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Health: Weighing in on Fitness Goals

Health: Weighing in on Fitness Goals

Written by: Sabina Anna Rebis, MS, MD, SUNY Stonybrook Family Medicine, Resident Physician

With the simmering summer days just around the corner, many are hitting the gym and the running trails to get in shape. If you’re worried about keeping your waistline in check, don’t let these common weight loss myths deter you from your goals!

Myth #1: Extra weight just runs in the family.

Reality Check: Heritability is certainly not 100% destiny. It actually really is all about math. While it’s true that some may be more predisposed to emotional eating patterns and weight gain, a lot of those factors are based on the surrounding environment, and not necessarily genes that lead to a high body mass index. If mom and grandma are both overweight, it is more likely due to similar eating habits or psychological triggers that persist in the environment.

The solution: Identify key environmental factors that are contributing to weight gain and ax the hopeless idea that it’s all just genetic.

Myth #2: Eating more fruits and veggies will result in weight loss.

Reality Check: Incorporating fruits and veggies into your meals won’t get you anywhere if you don’t also give up the bad habits. Many believe that adding an apple or a salad into their day will equate with results, but this is only true if done in conjunction with cutting out the extra sugar, and squeezing in at least 2-3 hours a week at the gym.

Myth #3 Thou shall not snack.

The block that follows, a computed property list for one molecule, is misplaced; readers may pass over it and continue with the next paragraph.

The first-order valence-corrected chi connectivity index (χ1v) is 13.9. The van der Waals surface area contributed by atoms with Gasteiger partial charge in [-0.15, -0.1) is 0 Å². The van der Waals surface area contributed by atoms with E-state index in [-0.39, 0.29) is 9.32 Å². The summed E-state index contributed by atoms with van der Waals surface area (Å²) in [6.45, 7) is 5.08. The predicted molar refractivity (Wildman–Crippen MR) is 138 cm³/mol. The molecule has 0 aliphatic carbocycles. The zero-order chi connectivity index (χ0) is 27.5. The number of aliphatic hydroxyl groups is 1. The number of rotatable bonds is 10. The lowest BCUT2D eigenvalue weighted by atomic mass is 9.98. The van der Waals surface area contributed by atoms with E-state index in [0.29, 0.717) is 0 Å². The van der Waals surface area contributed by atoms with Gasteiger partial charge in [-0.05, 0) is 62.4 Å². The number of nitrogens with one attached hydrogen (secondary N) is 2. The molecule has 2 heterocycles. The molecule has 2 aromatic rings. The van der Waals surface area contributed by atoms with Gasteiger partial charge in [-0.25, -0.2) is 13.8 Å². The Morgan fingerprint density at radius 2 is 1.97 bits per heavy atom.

Reality Check: Grazing on healthy snacks like celery, carrots, or grapes may prevent you from a late night binge by keeping blood sugar levels stable. Try frozen grapes, frozen bananas or even frozen yogurt if you’re craving something sweet.

Myth #4: It’s better to set realistic weight loss goals, rather than ambitious ones.

Reality Check: Studies have shown that more ambitious goals can result in better outcomes. Attempts to improve weight loss outcomes by shifting expectations to lower weight loss goals did not result in pounds shed. This means that setting bigger goals can actually set you up to work harder, reaching smaller goals faster.

Myth #5: Those looking to lose weight and commit to a healthy lifestyle need to be ready to commit on all fronts.

Reality Check: Let’s face it, readiness goes out the window when you’re a week into a sugar-free lifestyle and craving a cookie. Readiness does not predict the magnitude of weight loss or weight loss program adherence. In a number of studies, there was no major difference in weight loss in those who were gung-ho about it on day one, and those who were on the fence. Procrastinators, time to jump in and just do it.

Myth #6: Physical-education classes play an important role in reducing or preventing childhood obesity.

Reality check: Weekly physical education classes have not been shown to reduce or prevent childhood obesity. Studies show that even specialized programs were ineffective in reducing BMIs, especially if the home environment did not focus on healthy eating habits. There is definitely a level of physical activity that would be effective in reducing rates of obesity, but in its current state the school curriculum does not meet that dose–response relationship.

The solution? Get involved in your kids’ fitness education outside of the classroom. Find a sport they can get involved in after the dismissal bell, or make a commitment to a weekly family friendly fitness class.

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